According to Common Sense Media research, teens now spend an average of nine hours a day glued to their devices, with tweens not all that far behind at six. And that doesn’t account for tech’s use in our nation’s classrooms, nor all the computer-required assignments that follow our children home after school.
Billed as a learning tool, many teachers now incorporate the likes of Twitter and video games into their lessons, negatively impacting attentions spans and critical thinking, right there along with spelling and writing skills.
As for the teachers who refuse to jump on the ed tech bandwagon? They’re called “resisters” and are often criticized as being old school and way behind the times.
Fortunately, they are not alone.
Among the concerned is Steve Fischer, eBay’s chief technology officer, who sends his children to a Waldorf School instead of his local tech-heavy public one; so, too, do many Silicon Valley employees.
That’s because founder Rudolf Steiner designed the Waldorf curriculum to focus on the academic, artistic, and practical with an eye toward developing students’ imaginations and getting them ready for the real world–no screens required.
The result for everyone else’s kids, though, is a tech-driven world, both in and out of school.
Indeed, Common Sense Media CEO and founder Jim Stryer calls the amount of media tech in children’s lives “mind-boggling.” As he notes, it dominates their world, and they can’t seem to resist its lure.
One result: Multi-tasking. Now, 50% of teens say they “often” or “sometimes” use social media or watch TV while doing homework; 60% say they text and 75%+ listen to music at the same time.
Pushback is growing, though, with outfits like the Truth About Tech: How Tech Has Kids Hooked.” Sponsored by Common Sense Media, the Center for Humane Technology, and others, it held an event in D.C. earlier this year. Its mission is to expose the techniques used by tech companies to hook our kids and find a way to ensure their digital well-being, as well.
As the Center points out, “Technology is hijacking our minds and society.”
And it’s all been done intentionally.
In fact, Facebook’s founding president, Sean Parker, has admitted that he and other higher-ups came up with “a social validation feedback loop” that makes the social media platform addictive.
At one point, another early FB exec, Chalmath Palihapitiya, accused his company of creating “short-term dopamine-driven feedback loops that are destroying how society works.”
And though he tried to walk back that statement, it still has legs, so to speak.
Even Apple CEO Tim Cook gets it. Though childless himself, not only does he set firm limits on his nephew when it comes to social media, he doesn’t consider it a success if we’re all are using tech all the time.
As it is, 50% of teens feel they are addicted to their mobiles, with 60% of their parents agreeing.
Confided one teen, “I would rather not eat for a week than get my phone taken away. It’s really bad.”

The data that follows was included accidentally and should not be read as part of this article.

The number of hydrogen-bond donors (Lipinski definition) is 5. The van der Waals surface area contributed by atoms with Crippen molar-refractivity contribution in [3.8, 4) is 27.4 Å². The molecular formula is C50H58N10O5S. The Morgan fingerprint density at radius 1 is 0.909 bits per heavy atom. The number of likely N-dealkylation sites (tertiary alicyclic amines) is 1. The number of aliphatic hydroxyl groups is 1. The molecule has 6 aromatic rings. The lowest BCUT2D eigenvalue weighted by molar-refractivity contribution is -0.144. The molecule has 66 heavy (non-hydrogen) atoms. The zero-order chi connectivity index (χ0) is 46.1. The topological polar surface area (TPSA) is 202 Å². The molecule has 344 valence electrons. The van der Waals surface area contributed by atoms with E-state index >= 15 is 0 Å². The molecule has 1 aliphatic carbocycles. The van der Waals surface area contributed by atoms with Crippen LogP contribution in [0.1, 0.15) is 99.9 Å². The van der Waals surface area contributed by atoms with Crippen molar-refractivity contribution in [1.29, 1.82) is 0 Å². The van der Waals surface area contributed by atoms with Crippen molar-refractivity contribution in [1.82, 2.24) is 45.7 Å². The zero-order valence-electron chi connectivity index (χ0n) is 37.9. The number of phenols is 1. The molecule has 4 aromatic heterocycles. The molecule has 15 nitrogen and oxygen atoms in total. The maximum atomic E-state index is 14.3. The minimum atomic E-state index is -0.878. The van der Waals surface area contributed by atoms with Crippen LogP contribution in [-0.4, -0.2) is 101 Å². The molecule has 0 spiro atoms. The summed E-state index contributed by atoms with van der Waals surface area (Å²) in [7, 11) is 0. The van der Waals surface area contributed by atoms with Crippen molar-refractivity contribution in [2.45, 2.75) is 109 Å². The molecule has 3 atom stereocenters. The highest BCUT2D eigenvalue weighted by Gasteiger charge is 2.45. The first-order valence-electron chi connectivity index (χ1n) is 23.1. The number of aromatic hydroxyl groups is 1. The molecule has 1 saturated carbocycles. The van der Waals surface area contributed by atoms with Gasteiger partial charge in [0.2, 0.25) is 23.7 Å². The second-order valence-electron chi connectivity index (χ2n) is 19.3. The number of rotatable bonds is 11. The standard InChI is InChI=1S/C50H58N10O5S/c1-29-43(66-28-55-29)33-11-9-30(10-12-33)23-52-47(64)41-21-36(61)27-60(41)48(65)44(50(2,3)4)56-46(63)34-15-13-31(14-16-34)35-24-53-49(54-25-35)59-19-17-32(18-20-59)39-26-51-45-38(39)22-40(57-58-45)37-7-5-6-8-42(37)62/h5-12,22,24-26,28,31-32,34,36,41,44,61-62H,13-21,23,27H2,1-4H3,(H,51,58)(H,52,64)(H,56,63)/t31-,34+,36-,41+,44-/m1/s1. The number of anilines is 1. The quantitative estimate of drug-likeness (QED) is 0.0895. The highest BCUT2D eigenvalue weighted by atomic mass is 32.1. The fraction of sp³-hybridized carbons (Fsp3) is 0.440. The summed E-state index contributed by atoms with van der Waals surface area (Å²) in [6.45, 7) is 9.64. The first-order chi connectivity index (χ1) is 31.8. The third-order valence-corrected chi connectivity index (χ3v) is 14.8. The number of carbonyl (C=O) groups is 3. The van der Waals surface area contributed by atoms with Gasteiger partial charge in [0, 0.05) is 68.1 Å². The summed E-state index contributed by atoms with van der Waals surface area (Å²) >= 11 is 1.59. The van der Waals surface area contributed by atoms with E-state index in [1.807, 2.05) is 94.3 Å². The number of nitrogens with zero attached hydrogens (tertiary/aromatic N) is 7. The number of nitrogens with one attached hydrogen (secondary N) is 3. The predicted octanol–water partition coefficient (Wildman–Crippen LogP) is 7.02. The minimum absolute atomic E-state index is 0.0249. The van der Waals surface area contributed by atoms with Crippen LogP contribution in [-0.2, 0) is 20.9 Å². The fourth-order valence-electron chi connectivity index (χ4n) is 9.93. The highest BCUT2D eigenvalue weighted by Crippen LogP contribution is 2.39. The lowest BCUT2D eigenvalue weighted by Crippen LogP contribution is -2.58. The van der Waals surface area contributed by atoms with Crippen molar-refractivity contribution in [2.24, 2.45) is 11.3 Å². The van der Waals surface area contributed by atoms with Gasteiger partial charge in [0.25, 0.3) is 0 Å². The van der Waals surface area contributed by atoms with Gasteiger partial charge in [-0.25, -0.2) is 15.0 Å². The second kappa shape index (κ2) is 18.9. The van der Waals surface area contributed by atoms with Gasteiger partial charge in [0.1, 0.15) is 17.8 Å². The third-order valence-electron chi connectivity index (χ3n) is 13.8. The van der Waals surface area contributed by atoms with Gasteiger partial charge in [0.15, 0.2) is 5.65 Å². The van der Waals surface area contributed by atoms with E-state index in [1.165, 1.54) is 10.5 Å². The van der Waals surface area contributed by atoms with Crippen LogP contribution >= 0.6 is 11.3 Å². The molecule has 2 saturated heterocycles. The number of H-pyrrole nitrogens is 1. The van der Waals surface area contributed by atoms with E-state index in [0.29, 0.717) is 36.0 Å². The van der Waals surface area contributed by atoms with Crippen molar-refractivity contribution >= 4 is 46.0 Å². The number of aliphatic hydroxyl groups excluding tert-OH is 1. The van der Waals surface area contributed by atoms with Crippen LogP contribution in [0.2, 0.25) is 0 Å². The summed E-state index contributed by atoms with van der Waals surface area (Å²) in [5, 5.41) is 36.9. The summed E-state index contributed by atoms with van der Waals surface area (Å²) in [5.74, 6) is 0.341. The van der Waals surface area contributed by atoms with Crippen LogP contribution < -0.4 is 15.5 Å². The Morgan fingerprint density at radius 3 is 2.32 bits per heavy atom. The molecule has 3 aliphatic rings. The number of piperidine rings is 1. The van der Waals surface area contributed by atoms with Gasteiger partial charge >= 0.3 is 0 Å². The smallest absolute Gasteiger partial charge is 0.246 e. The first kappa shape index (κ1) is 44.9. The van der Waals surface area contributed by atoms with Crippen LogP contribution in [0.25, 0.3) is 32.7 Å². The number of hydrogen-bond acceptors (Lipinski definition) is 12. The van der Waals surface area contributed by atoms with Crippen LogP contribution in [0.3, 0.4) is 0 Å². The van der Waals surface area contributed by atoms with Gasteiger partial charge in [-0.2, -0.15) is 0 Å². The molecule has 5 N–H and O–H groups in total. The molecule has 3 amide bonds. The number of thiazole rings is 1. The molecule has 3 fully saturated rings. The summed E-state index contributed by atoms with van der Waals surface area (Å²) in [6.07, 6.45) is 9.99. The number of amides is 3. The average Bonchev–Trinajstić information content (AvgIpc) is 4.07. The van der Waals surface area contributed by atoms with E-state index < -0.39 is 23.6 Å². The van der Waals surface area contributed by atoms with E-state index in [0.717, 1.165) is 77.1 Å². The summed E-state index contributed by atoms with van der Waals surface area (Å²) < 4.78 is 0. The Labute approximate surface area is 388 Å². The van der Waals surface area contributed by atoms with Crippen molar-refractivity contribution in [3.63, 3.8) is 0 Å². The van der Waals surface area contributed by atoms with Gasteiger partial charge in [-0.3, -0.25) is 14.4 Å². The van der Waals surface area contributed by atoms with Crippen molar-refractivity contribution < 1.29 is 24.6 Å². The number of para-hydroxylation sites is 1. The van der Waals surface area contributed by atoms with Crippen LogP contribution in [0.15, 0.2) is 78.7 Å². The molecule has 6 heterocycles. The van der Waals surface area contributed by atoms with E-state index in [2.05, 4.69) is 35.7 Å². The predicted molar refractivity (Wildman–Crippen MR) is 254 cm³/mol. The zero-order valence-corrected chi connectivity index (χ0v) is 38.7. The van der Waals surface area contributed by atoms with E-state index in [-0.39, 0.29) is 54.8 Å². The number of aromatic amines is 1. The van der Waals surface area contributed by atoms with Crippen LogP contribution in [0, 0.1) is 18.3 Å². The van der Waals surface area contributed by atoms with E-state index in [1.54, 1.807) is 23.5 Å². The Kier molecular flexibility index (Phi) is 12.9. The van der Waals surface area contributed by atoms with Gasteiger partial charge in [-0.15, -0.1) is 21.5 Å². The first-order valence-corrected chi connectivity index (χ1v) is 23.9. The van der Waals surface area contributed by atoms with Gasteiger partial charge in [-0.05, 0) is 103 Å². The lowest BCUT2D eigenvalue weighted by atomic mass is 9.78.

Moreover, Jean Twenge, a San Diego State University psych professor and author of iGen, says that heavy–5+ hours a day–device users are:
- 56% more likely to say they are unhappy;
- 27% more likely to be depressed; and
- 35% more likely to have one risk factor for suicide.
These numbers are substantiated by numerous experts and backed by brain-imaging studies, too.
Nevertheless, Dr. Nicholas Kardaras, author of Glow Kids: How Screen Addiction Is Hijacking Our Kids, notes that none of us wants “some buzz-killing truth-sayers telling us that the emperor has no clothes,” and that the devices we’re so attached to pose a problem, especially for kids’ developing brains.
Regardless of the disturbing evidence, though, Facebook is not stopping, not by a long shot.
Not satisfied with its current 2.13 billion users–supposedly all 13 and older–it’s now aiming lower with Messenger Kids, created with children as young as six in mind.
This video, calling, and messaging app lets kids connect with friends and family via tablet or smartphone, and it boasts that countless parents and children’s advocates had a hand in designing it.
However, many of those contributors received funding from Facebook…
Meanwhile, among Messenger Kids’ boasts: Parents must first approve of all contacts, and it gets kids and parents chatting with each other in “a safe, controlled environment.”
Safer than what, face-to-face conversations?
Countless child development experts and others disapprove.
Organized by the Campaign for a Commercial Free Childhood, a number of them recently sent a letter to Facebook CEO Mark Zuckerberg urging him to take down Messenger Kids. Citing its potential for harm, they pointed out that young kids aren’t developmentally ready to handle social media, online relationships, or the misunderstandings and conflicts that can arise from them.
Nevertheless, Messenger Kids is still up and running, so…
Bottom line: Keep it personal, not virtual.